3. I knew how to do that, but I was under the impression that the author couldn’t make the call to Amazon, it had to be another customer. I’ve got a book that’s been free at Smashwords for quite a while, so I’m already part way through the process. Thanks so much. I’ll get right on it!

  4. Whist I can see there are a few advantages in having a book like this – which is a great idea – free on Amazon, since as you so rightly say, it is the five hundred pound gorilla, A much simpler way is simply to post them all on your own website. This has the advantage of drawing people in to look at your other work, all on the same site. If you’ve got buying links, so much the better.
    I’ve been doing this for years.

      1. I began doing that when I first set up my website, years ago. Sine at that stage I had barely even heard of Facebook and other social media (I still don’t Twitter), it seemed like an obvious way of giving people enough to whet their appetite and, hopefully, persuade them to buy the book. Having started, it seemed like a good way to carry on, but your idea has merits too, particularly the way the whole publishing arena is changing. It’s like having your own anthology of appetisers.
        Is this one available on Amazon?

  5. Thanks for sharing your experiences Melissa. Indeed, it seems so strange to have to recur to such tortuous technique when a simple 0$ option would make everything so much simpler.

      1. Amazon are far from infallible. This morning someone pointed out that have one f my books (the print version) listed at an exorbitant price and the e-book listed separately at its normal price. How the two got separated or why the print one is so extravagantly priced – I mean: why is anyone going to pay £19.49 for an £9.99 paperback? -remains a complete mystery.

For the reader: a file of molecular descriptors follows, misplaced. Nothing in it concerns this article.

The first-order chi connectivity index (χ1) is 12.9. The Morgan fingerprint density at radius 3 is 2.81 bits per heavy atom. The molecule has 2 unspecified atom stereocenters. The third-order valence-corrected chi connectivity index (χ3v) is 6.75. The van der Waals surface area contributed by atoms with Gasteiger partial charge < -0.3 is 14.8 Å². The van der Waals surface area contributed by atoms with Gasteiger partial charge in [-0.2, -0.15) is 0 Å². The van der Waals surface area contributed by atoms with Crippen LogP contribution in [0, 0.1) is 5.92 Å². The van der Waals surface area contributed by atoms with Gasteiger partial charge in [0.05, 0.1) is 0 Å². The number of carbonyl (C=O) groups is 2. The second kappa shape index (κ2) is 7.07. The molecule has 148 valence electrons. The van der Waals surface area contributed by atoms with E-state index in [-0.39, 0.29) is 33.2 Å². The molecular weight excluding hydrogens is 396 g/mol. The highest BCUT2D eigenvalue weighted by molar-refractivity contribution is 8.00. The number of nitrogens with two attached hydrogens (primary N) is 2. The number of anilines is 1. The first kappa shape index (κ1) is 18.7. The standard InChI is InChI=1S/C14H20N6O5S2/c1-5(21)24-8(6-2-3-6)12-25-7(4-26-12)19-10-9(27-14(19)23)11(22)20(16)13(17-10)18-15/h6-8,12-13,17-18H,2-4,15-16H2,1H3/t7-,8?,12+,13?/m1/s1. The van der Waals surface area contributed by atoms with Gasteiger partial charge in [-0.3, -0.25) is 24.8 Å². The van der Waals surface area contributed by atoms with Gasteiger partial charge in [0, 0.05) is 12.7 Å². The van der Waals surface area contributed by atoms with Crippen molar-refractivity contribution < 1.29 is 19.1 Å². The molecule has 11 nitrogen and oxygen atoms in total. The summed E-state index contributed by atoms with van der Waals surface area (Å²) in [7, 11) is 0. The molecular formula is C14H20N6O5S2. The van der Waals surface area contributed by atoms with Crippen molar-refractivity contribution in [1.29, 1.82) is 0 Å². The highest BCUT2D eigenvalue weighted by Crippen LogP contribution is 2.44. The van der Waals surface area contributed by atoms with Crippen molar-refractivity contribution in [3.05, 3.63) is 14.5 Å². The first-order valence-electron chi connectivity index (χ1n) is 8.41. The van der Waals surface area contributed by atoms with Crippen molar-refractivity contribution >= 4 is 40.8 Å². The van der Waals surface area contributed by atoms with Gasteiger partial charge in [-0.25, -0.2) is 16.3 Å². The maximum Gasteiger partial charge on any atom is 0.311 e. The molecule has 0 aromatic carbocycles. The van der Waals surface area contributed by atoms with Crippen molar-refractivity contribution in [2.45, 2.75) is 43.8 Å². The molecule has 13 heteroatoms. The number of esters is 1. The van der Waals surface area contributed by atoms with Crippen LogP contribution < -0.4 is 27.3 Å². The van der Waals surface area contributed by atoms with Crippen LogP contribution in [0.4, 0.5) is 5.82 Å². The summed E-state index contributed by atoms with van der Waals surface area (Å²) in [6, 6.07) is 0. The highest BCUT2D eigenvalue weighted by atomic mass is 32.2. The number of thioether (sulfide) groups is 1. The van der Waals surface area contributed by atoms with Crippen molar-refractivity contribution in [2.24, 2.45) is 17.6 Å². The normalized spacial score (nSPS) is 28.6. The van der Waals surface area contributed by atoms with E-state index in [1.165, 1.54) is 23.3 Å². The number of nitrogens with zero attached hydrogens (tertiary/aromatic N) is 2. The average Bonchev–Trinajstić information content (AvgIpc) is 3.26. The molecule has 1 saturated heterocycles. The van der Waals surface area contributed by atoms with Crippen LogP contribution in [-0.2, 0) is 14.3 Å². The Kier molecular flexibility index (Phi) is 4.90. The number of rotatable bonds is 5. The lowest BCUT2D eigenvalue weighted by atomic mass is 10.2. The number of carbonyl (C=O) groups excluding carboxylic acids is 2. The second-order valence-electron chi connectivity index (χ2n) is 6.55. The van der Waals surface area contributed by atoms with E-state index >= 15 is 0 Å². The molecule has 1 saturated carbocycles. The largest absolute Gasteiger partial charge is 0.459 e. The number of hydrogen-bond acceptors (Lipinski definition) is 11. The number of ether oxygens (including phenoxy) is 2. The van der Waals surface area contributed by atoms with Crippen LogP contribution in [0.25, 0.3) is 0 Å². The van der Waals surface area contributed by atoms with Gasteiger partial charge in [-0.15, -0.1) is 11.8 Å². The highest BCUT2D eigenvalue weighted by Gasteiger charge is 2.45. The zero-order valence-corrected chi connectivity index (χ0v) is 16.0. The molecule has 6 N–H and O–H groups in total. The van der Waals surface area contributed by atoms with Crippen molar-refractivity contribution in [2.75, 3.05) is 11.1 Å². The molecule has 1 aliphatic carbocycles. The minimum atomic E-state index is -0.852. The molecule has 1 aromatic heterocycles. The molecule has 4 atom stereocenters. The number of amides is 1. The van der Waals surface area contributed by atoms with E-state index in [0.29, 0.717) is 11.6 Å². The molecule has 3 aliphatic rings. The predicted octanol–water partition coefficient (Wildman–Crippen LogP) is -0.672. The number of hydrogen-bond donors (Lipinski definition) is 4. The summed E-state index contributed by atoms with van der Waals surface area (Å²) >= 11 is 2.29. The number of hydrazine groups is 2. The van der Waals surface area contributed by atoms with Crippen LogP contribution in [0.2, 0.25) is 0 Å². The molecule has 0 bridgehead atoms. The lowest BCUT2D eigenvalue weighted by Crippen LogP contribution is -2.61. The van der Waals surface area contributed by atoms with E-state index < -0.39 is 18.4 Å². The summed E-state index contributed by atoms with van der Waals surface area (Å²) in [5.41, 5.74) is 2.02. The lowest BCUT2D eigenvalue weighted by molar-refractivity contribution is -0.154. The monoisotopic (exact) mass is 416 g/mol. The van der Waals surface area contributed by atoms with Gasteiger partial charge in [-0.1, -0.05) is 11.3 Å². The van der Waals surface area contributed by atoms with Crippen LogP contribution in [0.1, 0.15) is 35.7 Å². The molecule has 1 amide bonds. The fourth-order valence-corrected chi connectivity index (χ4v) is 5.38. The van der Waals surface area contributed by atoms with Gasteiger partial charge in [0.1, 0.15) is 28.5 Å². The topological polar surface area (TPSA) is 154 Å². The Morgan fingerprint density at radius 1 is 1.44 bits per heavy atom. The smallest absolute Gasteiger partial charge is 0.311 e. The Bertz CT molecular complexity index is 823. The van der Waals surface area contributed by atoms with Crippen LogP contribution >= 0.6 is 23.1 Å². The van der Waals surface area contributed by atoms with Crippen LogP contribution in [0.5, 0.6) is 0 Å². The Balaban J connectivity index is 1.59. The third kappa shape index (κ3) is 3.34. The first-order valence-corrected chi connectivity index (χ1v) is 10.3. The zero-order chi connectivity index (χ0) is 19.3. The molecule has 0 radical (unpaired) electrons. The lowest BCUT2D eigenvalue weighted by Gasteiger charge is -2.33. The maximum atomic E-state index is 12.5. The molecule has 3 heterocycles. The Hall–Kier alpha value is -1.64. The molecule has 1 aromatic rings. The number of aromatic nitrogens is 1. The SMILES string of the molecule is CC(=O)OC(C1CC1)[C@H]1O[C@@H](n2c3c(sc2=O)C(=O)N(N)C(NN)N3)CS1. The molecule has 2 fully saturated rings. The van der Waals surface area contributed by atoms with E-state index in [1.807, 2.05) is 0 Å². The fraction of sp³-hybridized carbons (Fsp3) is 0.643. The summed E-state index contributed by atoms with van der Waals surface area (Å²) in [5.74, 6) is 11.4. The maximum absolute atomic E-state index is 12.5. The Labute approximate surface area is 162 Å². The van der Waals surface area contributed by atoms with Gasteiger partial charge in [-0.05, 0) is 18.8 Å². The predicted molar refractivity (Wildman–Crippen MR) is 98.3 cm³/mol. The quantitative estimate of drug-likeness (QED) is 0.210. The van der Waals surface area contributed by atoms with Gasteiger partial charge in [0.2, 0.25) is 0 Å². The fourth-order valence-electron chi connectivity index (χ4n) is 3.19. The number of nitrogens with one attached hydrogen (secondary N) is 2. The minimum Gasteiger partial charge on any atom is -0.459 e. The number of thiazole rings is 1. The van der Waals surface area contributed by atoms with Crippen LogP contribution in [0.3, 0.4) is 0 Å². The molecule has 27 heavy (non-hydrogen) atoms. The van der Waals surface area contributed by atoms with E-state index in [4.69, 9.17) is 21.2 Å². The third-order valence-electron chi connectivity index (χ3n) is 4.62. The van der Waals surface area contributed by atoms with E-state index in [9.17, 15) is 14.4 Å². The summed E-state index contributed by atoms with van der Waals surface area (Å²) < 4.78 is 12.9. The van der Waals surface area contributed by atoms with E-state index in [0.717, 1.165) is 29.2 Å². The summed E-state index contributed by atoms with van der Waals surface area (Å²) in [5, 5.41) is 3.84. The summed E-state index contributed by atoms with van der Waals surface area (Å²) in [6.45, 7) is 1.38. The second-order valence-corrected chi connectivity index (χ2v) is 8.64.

1. That’s pretty weird, but of course any outfit will have its glitches. The weak link is always the human factor. I’m assuming you’ve brought this to their attention. I’m sure they’ll sort it out.

          1. This is not the first tie Amazon have messed things like this up. They seem to manage to do it quite frequently, and yes, they do sort it out in the end. But they don’t seem to learn from the experience. That’s where the human factor would be so valuable as Amazon’s AI is not really up to learning except abut people’s buying habits..
            Still, it’s frontier science, so I suppose we have to expect occasional glitches. If only they weren’t so frequent!

  6. Melissa: Your factual post is what I love about IU. Not a week goes by that I am not asked by an author to tick that box on Amazon that tells about a cheaper price and provide the url. It is always: Force Amazon to put a book on perma FREE when it is already perma free across all sales venues. All the author has to do is email Amazon as you outline. It is a matter or courtesy to say other venues have the title FREE and you would like for your Amazon Kindle fans to have the opportunity to download the title FREE, too. I know several authors who have done just as you suggest and met with success. Great post!

  7. Thanks for the tip Melissa. I had been wondering how I could do a Free book on Amazon without being in KDP Select. I’ll explore it further.